— Richard Varner, Education Chairperson, Southern California Chapter of the World President’s Organization, (WPO)

“Amity has great insights from a political and economic perspective.  Some of our solutions can be found by a thorough understanding of our history.”

—ASFIP (Atlanta Society For Investment Professionals)

“Amity Shlaes spoke to a sold-out crowd at the National Historic Landmark, Charles Gates Dawes House and the event was a smashing success. Ms. Shlaes is not only a first-rate speaker; she is also a first class intellectual. Her talk was brilliant. Her insightful and highly entertaining remarks enthralled our audience.”

—Jenny Thompson, PhD, Director of Education, Evanston History Center

“Amity Shlaes held a full house of attendees spellbound for 45 minutes as she weaved together political theory and history with statistics and anecdotes about three American presidents—Calvin Coolidge, Franklin D. Roosevelt, and Donald Trump.  After her lecture she deftly responded to a wide range of questions on many aspects of the subject.  Shlaes blends humor and anecdote brilliantly and helps make a complex subject easy to comprehend.”

—Walter Harrison, President of University of Hartford

“We were very happy to host Amity Shlaes on the topic of her bestseller, Coolidge.  Her passion and dedication to the subject was evident, and she did a fantastic job of bringing our 30th President to life for her audience – many of whom were likely learning about him for the first time.  It was a great program.”

—The Federalist Society, Long Island Lawyers Chapter

“Amity Shlaes spoke on a topic that could not have been timelier. She delivered an engaging, lively, and informative lecture. Her interest in us made this a very successful event.”

— Leon Tabak, Department of Computer Science, Cornell College

“In her talk, Amity Shlaes opens the mysterious ‘black box’ surrounding that most perplexing topic – the Great Depression. Mixing charming anecdote with sweeping economic analysis she told us what is vital for policymakers who would ‘govern’ the economy: predictable laws protecting private property, a stable banking system providing capital for creditworthy borrowers, and a non-confiscatory tax system. . . Anyone interested in good economic policy ought to hear what she has to say.”

— Greg Bell, Lieutenant Governor of Utah

“Amity Shlaes is a sharp and controversial speaker who will provoke an audience to think and to ask hard questions. Her clear reasoning crystallizes for the public the most important economic decisions of the Roosevelt era and the present day as well.”

— William Glenn Gray, Purdue University

“Amity Shlaes has the gift to relate to everyone in the room. The positive feedback from our students about her talk was overwhelming. And her event was one of our largest Distinguished Speaker events ever.”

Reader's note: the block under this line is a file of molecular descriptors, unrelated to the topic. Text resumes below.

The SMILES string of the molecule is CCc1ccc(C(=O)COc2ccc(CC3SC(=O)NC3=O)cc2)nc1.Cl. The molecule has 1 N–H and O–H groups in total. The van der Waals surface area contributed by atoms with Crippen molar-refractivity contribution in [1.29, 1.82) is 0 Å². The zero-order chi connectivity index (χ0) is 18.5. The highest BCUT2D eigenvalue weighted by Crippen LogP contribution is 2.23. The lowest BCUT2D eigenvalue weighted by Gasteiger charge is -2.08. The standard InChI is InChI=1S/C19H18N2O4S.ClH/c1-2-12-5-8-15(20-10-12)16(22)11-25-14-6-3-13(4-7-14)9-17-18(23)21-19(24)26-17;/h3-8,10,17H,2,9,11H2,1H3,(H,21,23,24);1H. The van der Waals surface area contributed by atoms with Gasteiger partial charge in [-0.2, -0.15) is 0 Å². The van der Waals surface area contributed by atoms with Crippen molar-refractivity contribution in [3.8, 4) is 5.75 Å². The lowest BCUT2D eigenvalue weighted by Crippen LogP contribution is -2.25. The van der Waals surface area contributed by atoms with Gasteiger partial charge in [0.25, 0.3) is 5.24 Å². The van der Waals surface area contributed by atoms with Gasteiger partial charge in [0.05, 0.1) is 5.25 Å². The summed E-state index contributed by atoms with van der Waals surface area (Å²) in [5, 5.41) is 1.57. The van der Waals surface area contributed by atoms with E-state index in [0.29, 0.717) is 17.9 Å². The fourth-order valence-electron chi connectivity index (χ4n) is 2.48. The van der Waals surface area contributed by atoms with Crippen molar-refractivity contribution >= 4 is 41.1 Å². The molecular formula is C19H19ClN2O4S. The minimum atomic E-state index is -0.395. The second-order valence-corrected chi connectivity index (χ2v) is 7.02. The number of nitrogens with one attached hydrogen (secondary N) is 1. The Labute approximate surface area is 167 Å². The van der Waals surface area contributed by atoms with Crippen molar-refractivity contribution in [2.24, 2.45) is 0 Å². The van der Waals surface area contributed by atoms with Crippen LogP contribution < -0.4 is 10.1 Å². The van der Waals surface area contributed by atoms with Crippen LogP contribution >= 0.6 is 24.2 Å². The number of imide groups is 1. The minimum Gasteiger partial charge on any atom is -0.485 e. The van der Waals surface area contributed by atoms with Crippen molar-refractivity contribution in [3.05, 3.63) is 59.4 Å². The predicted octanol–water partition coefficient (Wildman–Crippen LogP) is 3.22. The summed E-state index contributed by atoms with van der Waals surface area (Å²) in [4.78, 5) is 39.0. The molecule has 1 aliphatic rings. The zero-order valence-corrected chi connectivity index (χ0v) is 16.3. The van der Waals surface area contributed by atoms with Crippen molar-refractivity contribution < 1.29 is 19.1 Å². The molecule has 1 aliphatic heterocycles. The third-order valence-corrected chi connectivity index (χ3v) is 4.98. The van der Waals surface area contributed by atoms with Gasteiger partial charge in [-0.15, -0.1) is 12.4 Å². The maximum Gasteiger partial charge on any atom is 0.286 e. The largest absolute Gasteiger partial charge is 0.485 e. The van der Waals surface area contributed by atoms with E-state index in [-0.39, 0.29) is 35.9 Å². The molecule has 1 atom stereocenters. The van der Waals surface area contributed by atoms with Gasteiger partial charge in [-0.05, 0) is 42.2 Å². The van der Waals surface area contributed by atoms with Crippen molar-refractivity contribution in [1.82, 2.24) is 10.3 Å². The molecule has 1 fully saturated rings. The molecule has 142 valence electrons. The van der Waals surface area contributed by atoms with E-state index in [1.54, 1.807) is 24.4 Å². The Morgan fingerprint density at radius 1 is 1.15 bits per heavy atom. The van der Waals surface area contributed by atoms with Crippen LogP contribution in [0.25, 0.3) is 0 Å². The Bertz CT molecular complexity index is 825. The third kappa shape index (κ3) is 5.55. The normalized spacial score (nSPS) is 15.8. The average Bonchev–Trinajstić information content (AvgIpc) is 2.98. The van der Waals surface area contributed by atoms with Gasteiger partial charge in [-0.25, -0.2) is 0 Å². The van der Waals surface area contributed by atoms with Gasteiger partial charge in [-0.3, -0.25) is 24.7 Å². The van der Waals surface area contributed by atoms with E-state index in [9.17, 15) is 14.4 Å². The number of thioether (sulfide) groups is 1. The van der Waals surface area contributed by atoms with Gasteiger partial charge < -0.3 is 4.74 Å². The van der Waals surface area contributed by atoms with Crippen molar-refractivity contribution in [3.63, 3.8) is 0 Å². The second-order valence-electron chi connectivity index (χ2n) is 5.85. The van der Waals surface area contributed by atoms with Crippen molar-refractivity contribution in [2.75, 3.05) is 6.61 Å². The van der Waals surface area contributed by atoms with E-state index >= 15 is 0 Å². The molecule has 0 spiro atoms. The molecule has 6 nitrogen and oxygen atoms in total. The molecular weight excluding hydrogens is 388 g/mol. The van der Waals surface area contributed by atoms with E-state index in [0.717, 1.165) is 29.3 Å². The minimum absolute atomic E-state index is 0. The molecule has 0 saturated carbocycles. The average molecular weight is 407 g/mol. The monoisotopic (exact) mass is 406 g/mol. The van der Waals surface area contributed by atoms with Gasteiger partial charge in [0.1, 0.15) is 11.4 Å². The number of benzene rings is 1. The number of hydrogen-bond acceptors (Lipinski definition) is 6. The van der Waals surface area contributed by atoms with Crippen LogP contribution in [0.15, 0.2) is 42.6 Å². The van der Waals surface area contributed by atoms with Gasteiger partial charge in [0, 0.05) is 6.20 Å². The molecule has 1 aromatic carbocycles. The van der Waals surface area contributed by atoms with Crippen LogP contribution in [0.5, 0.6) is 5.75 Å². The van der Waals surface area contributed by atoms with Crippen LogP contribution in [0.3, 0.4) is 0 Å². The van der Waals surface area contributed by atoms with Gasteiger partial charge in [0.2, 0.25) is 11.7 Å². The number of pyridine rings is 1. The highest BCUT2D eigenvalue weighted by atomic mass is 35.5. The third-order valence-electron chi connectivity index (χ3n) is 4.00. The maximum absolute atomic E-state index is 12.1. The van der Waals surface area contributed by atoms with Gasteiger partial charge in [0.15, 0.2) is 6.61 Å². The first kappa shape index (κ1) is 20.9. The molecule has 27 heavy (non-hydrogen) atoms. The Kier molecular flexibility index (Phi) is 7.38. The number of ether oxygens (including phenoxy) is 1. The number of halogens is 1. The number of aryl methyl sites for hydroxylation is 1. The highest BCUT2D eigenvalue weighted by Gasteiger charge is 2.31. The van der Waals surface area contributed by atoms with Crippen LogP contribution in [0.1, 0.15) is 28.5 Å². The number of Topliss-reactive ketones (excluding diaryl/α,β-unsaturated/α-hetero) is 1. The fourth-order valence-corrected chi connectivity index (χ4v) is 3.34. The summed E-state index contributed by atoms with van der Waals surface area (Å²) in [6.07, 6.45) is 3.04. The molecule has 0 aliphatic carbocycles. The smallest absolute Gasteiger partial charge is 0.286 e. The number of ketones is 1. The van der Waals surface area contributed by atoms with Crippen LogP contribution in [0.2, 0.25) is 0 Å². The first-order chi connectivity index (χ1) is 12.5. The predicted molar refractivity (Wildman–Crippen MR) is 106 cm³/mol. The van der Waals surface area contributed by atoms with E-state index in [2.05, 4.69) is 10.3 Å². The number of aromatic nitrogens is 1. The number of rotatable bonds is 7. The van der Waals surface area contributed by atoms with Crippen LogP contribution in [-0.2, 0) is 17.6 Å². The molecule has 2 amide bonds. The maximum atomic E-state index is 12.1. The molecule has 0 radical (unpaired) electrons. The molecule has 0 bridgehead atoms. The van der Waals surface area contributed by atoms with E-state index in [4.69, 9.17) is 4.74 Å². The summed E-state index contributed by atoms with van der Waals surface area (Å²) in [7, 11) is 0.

— Laura Frazier, Williams College of Business, Xavier University

“Amity is brilliant. Her knowledge of the 1920’s and President Coolidge is unmatched and provided a roadmap for the elected officials who joined us! It was a memorable experience!”

—Chris Cargill, Washington Policy Center

“Amity Shlaes is a dynamic and interesting speaker who also has the ability to tease out historical nuggets that bring her historical subjects to life.”

—Paul Gessing, President of the Rio Grande Foundation

“Amity gave an insightful lecture that really held student attention.  She was also engaging with the select students that got to have one-on-one time with her.“

—Robert T. Burrus, Jr., Chair, Department of Economcis and Finance

University of North Carolina Wilmington

Amity Shlaes gave a pitch-perfect speech, and our audience loved her. We invited Amity because she is a clear and original thinker and a truly talented writer.  We learned that she’s also a gracious person and an excellent speaker.  What a rare and special combination!”

—Dr. Mary Beth McConahey, Fellow in Civic & Political Affairs

Saint Vincent College Center for Political & Economic Thought

“Amity is an intelligent, engaging speaker. She is a kind guest, and has a level of humility that is surprising for someone as accomplished as she is. Book her! I promise that you won’t be disappointed.”

—Dr. John Hilston, Eastern Florida State University

“Amity Shlaes surprised and enlightened our audience of history lovers with her brilliant new take on Calvin Coolidge. His silence and taciturnity became strong rather than weak, an effective tool rather than a deficiency. Her complete mastery of her subject is enhanced by her natural charm and intelligence. She turns research into a fascinating, thought-provoking tale, delivered with wit and humor that connect her (and the subject) to the audience.”

—Jean Perkins, President, The National Society of The Colonial Dames of America

in the State of Illinois

“Amity easily connected with our audience, which stimulated a lively question and answer period following her talk.  She was generous with her time and extremely gracious to everyone who asked questions or approached her after the lecture.”

— Mimi Rogers, Curator, Coastal Georgia Historical Society

Praise for The Great Society: A New History

“An illuminating alternative to sentimental reminiscences of liberals’ attempts in the 1960s…to banish poverty in America. Her account is original and persuasive, presenting the leading poverty warriors not with scorn but with sympathy and piercing insight….Ms. Shlaes’s chronicle is not just a story of how good people’s good intentions went wrong. It is also a story of how the assumption that the near future will closely resemble the recent past can lead even the best intentioned and most well-informed people to pursue policies that turn out to be mostly counterproductive and often destructive.”

Wall Street Journal

“Shlaes’s account of America in the 1960s recalls her 2007 The Forgotten Man about America in the 1930s, and finds — guess what? — a complicated nation. The author writes with a free style, including information on lesser-known figures of the era, as well as an interesting assessment of Presidents Lyndon B. Johnson and Richard Nixon.”